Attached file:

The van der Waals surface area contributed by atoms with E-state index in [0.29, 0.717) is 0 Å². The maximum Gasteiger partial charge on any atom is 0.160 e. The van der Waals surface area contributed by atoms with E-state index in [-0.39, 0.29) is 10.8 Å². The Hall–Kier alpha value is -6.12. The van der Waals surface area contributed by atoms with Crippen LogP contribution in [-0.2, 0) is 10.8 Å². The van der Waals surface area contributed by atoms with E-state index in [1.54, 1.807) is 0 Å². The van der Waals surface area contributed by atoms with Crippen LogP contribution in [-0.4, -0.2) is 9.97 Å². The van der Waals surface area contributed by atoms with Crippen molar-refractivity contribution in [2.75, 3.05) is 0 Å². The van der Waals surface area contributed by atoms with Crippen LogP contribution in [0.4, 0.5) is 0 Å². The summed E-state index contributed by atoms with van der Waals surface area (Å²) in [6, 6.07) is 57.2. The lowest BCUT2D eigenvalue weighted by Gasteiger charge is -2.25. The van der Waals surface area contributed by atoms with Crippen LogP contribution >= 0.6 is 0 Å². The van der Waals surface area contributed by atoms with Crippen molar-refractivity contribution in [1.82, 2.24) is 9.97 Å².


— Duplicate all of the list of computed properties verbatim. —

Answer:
The van der Waals surface area contributed by atoms with E-state index in [0.29, 0.717) is 0 Å². The maximum Gasteiger partial charge on any atom is 0.160 e. The van der Waals surface area contributed by atoms with E-state index in [-0.39, 0.29) is 10.8 Å². The Hall–Kier alpha value is -6.12. The van der Waals surface area contributed by atoms with Crippen LogP contribution in [-0.2, 0) is 10.8 Å². The van der Waals surface area contributed by atoms with E-state index in [1.54, 1.807) is 0 Å². The van der Waals surface area contributed by atoms with Crippen LogP contribution in [-0.4, -0.2) is 9.97 Å². The van der Waals surface area contributed by atoms with Crippen molar-refractivity contribution in [2.75, 3.05) is 0 Å². The van der Waals surface area contributed by atoms with Crippen LogP contribution in [0.4, 0.5) is 0 Å². The summed E-state index contributed by atoms with van der Waals surface area (Å²) in [6, 6.07) is 57.2. The lowest BCUT2D eigenvalue weighted by Gasteiger charge is -2.25. The van der Waals surface area contributed by atoms with Crippen LogP contribution >= 0.6 is 0 Å². The van der Waals surface area contributed by atoms with Crippen molar-refractivity contribution in [1.82, 2.24) is 9.97 Å².